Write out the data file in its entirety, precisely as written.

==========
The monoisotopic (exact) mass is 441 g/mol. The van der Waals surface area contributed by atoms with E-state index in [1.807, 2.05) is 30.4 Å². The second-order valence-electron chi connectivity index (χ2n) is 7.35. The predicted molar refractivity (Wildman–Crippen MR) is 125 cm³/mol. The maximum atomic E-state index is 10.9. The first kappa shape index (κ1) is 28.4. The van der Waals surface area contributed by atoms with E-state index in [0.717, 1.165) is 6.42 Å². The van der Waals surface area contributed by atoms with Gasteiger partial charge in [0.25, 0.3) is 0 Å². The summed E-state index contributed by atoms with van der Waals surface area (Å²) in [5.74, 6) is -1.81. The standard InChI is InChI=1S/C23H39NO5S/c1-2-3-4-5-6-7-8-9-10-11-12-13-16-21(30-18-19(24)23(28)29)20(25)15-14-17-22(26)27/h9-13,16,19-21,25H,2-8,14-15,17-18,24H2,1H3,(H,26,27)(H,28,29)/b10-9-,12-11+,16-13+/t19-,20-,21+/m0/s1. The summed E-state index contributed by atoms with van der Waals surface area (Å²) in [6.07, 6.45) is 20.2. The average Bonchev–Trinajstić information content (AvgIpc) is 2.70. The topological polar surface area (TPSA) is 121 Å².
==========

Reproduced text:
The monoisotopic (exact) mass is 441 g/mol. The van der Waals surface area contributed by atoms with E-state index in [1.807, 2.05) is 30.4 Å². The second-order valence-electron chi connectivity index (χ2n) is 7.35. The predicted molar refractivity (Wildman–Crippen MR) is 125 cm³/mol. The maximum atomic E-state index is 10.9. The first kappa shape index (κ1) is 28.4. The van der Waals surface area contributed by atoms with E-state index in [0.717, 1.165) is 6.42 Å². The van der Waals surface area contributed by atoms with Gasteiger partial charge in [0.25, 0.3) is 0 Å². The summed E-state index contributed by atoms with van der Waals surface area (Å²) in [5.74, 6) is -1.81. The standard InChI is InChI=1S/C23H39NO5S/c1-2-3-4-5-6-7-8-9-10-11-12-13-16-21(30-18-19(24)23(28)29)20(25)15-14-17-22(26)27/h9-13,16,19-21,25H,2-8,14-15,17-18,24H2,1H3,(H,26,27)(H,28,29)/b10-9-,12-11+,16-13+/t19-,20-,21+/m0/s1. The summed E-state index contributed by atoms with van der Waals surface area (Å²) in [6.07, 6.45) is 20.2. The average Bonchev–Trinajstić information content (AvgIpc) is 2.70. The topological polar surface area (TPSA) is 121 Å².